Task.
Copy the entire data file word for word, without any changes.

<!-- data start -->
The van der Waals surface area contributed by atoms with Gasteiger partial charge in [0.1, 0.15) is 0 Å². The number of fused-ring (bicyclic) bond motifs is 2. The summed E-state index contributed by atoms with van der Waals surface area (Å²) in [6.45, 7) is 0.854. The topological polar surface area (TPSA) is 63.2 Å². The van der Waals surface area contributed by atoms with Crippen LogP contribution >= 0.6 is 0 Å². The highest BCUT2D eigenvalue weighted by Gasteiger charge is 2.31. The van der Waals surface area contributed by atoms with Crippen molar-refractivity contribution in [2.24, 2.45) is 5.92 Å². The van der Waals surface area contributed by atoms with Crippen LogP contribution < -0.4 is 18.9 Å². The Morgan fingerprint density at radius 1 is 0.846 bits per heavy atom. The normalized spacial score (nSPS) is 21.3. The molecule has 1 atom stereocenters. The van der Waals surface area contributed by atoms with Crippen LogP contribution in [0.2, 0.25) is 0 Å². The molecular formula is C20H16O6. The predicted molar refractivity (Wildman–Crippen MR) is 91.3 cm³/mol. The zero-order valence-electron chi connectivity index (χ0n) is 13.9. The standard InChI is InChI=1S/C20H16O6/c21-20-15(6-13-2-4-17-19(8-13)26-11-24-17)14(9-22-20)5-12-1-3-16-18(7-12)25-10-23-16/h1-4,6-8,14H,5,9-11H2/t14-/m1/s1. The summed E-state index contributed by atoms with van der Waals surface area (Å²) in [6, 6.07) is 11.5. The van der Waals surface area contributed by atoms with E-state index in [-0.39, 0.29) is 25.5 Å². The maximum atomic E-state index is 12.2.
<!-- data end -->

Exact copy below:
The van der Waals surface area contributed by atoms with Gasteiger partial charge in [0.1, 0.15) is 0 Å². The number of fused-ring (bicyclic) bond motifs is 2. The summed E-state index contributed by atoms with van der Waals surface area (Å²) in [6.45, 7) is 0.854. The topological polar surface area (TPSA) is 63.2 Å². The van der Waals surface area contributed by atoms with Crippen LogP contribution >= 0.6 is 0 Å². The highest BCUT2D eigenvalue weighted by Gasteiger charge is 2.31. The van der Waals surface area contributed by atoms with Crippen molar-refractivity contribution in [2.24, 2.45) is 5.92 Å². The van der Waals surface area contributed by atoms with Crippen LogP contribution < -0.4 is 18.9 Å². The Morgan fingerprint density at radius 1 is 0.846 bits per heavy atom. The normalized spacial score (nSPS) is 21.3. The molecule has 1 atom stereocenters. The van der Waals surface area contributed by atoms with Crippen LogP contribution in [0.2, 0.25) is 0 Å². The molecular formula is C20H16O6. The predicted molar refractivity (Wildman–Crippen MR) is 91.3 cm³/mol. The zero-order valence-electron chi connectivity index (χ0n) is 13.9. The standard InChI is InChI=1S/C20H16O6/c21-20-15(6-13-2-4-17-19(8-13)26-11-24-17)14(9-22-20)5-12-1-3-16-18(7-12)25-10-23-16/h1-4,6-8,14H,5,9-11H2/t14-/m1/s1. The summed E-state index contributed by atoms with van der Waals surface area (Å²) in [6, 6.07) is 11.5. The van der Waals surface area contributed by atoms with E-state index in [-0.39, 0.29) is 25.5 Å². The maximum atomic E-state index is 12.2.